Thursday, 27 January 2011

Introducing my stretch of the Leeds to Liverpool canal

My Canal Landmarks
This is my home turf and this is where I do most of my photography.  I chose it because this seems to be the territory of the mating swans and ducks, they tend to move back and forward between the Five Rise Locks and Lingfield Wharf.  To make it easier later on I thought I would point out some significant landmarks for you.  All these refer to landmarks on the north bank, the opposite bank to the tow path.
The canal is the Leeds to Liverpool canal and my bit stretches from the outskirts of Bingley to the swing bridge at Lingfield Wharf.  The stretch I call home is less than two miles long and begins at the top of the Five Rise Locks at Bingley.  Walking away from Bingley, above the locks is the cafe where the wildfowl know they will find a ready supply of food during the summer months.  Indeed the owner of the cafe has been known to supply stale bread and cakes for visitors to feed them.
Next comes some barge moorings and the bottom of house gardens.  There is a small wooden pier, more boat moorings and then the boat yard.   Next door is  the Airedale Boat Club then more boat moorings, some of them permanent homes.  Grumps the mute swan is not averse to waking up the residents with a tap on the window to be fed.  This area is where the three Swedish ducks are most often found.
The end of the moorings is marked by twisted barb wire and opens up to the green field site known as Greenhill.  At the beginning of this stretch is an old hawthorn tree, and down to the canal side, tunnocks provide good cover for young moorhens. Greenhill stretch up away from the canal and is home to a flock of domestic geese, now wild.  They are mainly white Embden geese, brown Toulous geese, a greylag goose and various hybrid offspring.  There are about 40 permanent residents, the origins of whom were escapees from nearby allotments.    
This section goes from the end of the boat moorings to the swing bridge at Micklethwaite Wharf and includes a curve shallow area that at one time was a turning point for canal boats.  There is a lot of discarded rubble and concrete here from the time when there were landings for the mills here.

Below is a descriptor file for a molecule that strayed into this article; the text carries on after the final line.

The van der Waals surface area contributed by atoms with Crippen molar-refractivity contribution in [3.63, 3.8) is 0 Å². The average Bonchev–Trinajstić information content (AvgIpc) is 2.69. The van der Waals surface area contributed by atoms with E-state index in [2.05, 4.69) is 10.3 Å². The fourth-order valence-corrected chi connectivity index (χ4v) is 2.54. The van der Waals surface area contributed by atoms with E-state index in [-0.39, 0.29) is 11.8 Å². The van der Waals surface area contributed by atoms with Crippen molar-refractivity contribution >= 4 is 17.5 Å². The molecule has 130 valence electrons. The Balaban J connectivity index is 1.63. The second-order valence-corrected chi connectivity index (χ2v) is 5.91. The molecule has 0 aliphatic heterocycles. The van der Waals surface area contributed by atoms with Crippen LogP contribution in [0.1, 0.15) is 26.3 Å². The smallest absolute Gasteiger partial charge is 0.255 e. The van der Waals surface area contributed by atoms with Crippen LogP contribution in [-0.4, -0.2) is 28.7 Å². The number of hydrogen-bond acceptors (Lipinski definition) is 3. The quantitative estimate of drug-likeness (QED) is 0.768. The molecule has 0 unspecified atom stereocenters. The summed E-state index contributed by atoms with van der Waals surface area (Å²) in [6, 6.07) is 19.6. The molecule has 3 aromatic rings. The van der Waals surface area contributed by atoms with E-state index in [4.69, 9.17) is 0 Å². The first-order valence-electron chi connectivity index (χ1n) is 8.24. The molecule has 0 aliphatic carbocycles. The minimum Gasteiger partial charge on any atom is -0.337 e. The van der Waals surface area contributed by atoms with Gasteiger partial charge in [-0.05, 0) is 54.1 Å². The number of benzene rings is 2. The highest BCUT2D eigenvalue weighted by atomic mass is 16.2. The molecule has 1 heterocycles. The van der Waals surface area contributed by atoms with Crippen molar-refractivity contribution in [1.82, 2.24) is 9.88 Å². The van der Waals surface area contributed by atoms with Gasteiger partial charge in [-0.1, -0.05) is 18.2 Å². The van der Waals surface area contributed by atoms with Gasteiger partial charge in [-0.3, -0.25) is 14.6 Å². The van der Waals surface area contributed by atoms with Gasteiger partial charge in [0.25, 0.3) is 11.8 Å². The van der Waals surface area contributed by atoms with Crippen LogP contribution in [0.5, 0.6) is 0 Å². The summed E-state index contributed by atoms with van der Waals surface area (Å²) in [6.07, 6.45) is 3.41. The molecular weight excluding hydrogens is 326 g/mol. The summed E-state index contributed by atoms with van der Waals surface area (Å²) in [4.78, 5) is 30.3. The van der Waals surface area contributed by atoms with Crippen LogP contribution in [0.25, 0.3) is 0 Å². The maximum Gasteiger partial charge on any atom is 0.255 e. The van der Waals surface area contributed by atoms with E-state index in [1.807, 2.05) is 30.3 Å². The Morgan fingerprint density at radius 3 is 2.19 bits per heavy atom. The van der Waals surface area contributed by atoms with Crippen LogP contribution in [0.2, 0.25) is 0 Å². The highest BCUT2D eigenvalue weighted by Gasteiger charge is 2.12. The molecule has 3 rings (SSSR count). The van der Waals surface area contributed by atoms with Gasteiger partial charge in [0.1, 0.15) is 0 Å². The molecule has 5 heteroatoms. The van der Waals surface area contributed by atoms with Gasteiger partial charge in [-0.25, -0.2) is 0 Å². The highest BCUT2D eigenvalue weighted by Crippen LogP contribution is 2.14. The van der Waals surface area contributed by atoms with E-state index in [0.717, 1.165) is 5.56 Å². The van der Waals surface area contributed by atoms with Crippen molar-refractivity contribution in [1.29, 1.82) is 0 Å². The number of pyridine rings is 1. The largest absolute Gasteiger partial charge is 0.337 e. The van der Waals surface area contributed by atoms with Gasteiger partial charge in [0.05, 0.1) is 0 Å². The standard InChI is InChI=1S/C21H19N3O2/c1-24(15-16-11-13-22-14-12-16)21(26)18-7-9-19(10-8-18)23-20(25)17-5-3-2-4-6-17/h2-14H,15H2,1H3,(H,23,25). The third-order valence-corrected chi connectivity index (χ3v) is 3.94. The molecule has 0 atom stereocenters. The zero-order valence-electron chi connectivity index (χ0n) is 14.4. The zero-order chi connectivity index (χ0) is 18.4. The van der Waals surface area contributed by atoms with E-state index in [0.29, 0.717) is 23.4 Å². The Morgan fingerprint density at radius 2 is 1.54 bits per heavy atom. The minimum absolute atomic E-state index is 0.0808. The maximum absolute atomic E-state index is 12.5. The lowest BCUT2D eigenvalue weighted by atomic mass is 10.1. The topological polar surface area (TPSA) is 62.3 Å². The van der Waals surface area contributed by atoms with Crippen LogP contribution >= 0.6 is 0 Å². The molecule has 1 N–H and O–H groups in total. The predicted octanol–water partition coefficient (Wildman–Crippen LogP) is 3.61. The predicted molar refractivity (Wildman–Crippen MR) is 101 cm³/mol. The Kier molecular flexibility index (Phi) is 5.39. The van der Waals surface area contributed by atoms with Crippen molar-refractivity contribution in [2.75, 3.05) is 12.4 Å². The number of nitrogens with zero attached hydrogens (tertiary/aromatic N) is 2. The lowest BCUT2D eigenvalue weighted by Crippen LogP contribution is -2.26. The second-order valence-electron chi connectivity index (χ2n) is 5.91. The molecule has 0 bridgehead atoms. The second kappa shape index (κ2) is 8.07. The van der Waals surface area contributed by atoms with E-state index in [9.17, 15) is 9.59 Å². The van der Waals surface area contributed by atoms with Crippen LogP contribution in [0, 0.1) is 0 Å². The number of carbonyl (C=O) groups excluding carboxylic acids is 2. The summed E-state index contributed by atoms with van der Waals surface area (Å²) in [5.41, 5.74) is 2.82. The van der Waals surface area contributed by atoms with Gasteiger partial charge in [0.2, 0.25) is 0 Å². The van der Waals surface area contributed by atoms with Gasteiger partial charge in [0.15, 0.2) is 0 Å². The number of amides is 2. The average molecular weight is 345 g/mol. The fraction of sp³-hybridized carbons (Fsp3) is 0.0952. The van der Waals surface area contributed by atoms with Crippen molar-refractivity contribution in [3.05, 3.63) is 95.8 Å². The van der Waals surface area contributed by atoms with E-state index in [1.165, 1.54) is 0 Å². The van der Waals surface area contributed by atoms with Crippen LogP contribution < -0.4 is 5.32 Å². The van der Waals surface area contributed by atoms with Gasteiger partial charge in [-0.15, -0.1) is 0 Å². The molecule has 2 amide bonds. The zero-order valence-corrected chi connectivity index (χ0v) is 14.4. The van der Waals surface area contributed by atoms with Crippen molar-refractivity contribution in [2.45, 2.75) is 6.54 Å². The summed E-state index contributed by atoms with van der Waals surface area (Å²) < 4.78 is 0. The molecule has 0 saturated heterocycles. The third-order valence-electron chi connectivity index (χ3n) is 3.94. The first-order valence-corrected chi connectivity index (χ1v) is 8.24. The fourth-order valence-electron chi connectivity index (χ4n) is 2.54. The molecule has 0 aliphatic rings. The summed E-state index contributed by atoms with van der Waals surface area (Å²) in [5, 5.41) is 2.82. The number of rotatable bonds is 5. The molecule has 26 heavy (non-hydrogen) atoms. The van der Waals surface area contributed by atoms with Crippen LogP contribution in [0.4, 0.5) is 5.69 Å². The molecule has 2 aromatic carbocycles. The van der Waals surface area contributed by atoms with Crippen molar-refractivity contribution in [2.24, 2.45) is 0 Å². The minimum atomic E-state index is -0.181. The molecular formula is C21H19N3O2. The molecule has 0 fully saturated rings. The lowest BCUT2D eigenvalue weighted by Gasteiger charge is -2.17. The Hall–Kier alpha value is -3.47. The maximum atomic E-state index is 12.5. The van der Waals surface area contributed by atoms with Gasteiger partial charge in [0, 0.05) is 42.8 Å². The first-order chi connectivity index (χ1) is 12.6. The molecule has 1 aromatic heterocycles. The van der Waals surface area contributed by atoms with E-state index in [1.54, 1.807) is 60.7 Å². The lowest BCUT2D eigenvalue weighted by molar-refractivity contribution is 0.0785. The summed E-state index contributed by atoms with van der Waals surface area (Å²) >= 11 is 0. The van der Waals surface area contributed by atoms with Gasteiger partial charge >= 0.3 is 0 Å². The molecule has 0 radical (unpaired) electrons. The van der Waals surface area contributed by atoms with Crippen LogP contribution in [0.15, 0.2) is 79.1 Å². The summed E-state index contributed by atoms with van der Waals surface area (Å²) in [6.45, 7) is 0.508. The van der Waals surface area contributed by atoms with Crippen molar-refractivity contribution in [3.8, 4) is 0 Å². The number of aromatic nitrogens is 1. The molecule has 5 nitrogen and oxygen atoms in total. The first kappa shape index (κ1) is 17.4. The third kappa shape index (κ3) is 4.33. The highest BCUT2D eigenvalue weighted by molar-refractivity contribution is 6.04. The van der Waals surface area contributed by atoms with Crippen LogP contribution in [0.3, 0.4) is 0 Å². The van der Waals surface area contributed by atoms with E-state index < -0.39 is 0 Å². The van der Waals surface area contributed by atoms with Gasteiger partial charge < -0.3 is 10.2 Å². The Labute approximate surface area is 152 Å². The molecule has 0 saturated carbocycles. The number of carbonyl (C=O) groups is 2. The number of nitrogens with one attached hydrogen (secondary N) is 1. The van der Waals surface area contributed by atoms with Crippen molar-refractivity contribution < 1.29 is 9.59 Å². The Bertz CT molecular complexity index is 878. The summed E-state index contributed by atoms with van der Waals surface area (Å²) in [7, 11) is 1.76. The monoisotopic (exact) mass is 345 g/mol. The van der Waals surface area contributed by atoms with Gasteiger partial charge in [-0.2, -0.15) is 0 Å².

On the other side of the swing bridge, the old Airedale Mills have been converted into homes, mainly flats, with small grassed gardens that are favourites of the Canada geese for grazing.  The end of the accommodations is marked by more old concrete landings, the bottom of the bramble field and various bushes and low trees. 
Next to that is what I call the reeds. This is a lush grass and reed area that has beautiful water lilies and wild irises in summer.
Next is the allotments and then a wooded area, a narrow stripe, a small coppice, with a steep bank leading up to a green field where some of the geese like to graze.  This wooded area had a lot of branches over-hanging the canal making it ideal cover for wildlife.
This ends where there is a concrete weir, the edge of the canal has a concrete shelve that drops down into a culvert for runoff. 
After that is a grassy bank, part of a garden for the house at Lingcroft Wharf and then there is the swing bridge over the road to East Morton.
So, for the purposes of my observations and photography along my stretch of the canal these are the landmarks I will refer to along our journey:
Five Rise Locks (includes the top of the locks, the cafe and the first boat moorings.)
The pier
The boat yard
The boat club
The barges
Greenhill and Micklethwaite wharf
Airedale mills
The bramble field
The reed bed
The allotments
The coppice
The weir
Lingcroft garden
Lingcroft wharf
Here is a VERY rough map that isn't even remotely in scale but should give you some idea of the lay of the land.

CORRECTION: Lingfield should read Lingcroft


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